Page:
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Children's Events Depend on the Attraction of Interaction

Children's Events Depend on the Attraction of Interaction

If they can animate it, operate it, surf it, play it or help themselves to it, it's likely young event guests will eat it up.

The thing about trends is that they come and go — and notoriously among tweens and teens, those famously fickle arbiters of what's cool when. What's the one trend that's become so entrenched that it's essential to any event where young guests are in attendance? Interactivity. Ask event pros anywhere and they'll tell you: From the moment guests enter the venue to the moment they leave, hands-on is a must-have at youth parties.



Kids and candy. They go together like … well, kids and candy. It's hard to imagine young event guests not responding with shrieks of excitement to the unveiling of a killer, hands-on candy buffet as the party draws to a close. Especially when it features images of the guest of honor immortalized on cupcakes in fondant icing, or lollipop trees bursting with lick-able blooms. These custom treats are just a couple of the signature features of a Hollywood Candy Girls candy buffet.

For one skate-park-theme bar mitzvah, company owner Jackie Sorkin and her team created a graffiti-skateboard candy island featuring custom caramel popcorn in tall cylinders, mini blue doughnuts and cotton-candy-tinis. For an upscale, gunmetal-gray-and-yellow mitzvah party at L.A.'s Four Seasons hotel, the Hollywood Candy Girls crew rented vintage pewter shelves to display sweets, and incorporated sleek florals to enhance the buffet's design.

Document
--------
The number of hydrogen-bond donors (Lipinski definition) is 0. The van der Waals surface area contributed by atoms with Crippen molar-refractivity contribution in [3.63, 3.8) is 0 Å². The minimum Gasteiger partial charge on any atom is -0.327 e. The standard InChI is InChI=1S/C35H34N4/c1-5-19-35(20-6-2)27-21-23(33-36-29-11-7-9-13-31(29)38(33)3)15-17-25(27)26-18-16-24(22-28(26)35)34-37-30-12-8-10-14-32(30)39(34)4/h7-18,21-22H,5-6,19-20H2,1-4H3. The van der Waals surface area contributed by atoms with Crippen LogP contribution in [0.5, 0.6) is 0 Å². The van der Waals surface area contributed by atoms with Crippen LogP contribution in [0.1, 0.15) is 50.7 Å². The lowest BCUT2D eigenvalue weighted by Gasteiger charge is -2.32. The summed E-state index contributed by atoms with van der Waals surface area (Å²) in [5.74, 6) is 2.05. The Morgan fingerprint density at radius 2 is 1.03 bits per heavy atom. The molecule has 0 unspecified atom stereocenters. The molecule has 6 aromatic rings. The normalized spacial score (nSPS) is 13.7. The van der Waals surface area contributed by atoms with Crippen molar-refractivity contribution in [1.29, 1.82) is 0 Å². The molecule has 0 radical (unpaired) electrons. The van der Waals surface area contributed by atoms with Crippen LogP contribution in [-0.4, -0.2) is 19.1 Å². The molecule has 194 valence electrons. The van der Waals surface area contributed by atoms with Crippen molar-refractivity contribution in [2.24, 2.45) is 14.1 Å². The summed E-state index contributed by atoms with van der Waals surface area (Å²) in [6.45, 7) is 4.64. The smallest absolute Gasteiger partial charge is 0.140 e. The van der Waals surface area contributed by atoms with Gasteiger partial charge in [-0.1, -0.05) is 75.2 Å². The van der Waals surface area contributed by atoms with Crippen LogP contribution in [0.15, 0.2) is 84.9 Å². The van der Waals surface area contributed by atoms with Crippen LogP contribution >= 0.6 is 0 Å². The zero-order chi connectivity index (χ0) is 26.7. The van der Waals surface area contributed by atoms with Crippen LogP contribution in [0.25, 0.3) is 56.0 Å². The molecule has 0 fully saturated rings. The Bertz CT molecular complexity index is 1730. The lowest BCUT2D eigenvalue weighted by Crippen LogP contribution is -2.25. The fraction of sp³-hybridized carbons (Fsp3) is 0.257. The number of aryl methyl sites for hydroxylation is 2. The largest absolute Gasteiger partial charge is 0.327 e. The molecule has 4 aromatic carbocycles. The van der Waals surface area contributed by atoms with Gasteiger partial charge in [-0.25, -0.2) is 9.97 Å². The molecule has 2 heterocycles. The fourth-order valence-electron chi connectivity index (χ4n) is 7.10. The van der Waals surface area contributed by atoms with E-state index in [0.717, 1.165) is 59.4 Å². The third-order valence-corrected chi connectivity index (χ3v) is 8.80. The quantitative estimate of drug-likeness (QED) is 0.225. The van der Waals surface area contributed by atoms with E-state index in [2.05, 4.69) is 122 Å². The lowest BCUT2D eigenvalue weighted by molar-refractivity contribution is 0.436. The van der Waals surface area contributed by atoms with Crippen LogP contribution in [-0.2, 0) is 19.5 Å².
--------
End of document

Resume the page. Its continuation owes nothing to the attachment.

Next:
Sorkin says that her relationships with major candy manufacturers give her access to hot new products — “stuff that's cool, tastes amazing, has insane wow factor and” — a plus for paying parents — “is relatively budget-friendly for the average customer.” And about those parents … while young guests naturally gravitate toward any offer of all-you-can-eat sweets, for free, often “adults get even more excited that the kids do,” Sorkin says.



Company owner Simon Miller worked on digital event sign-in technology for two years, experimenting with smartboards and other touch screens before landing on Apple's iPad to create the iSign guestbook. Flush-mounted on the bezel of a custom metal truss podium, the battery-powered iSign stands at a height that's low enough for kids but comfy for taller guests, too. Arriving guests sign in, using stylus and software options to add a personal touch-screen touch or two, and then their messages are displayed on a tethered big screen for fellow revelers to see. “For the larger screen, we use our proprietary LCD screen enclosures that are made from diamond-plate chrome,” Miller explains.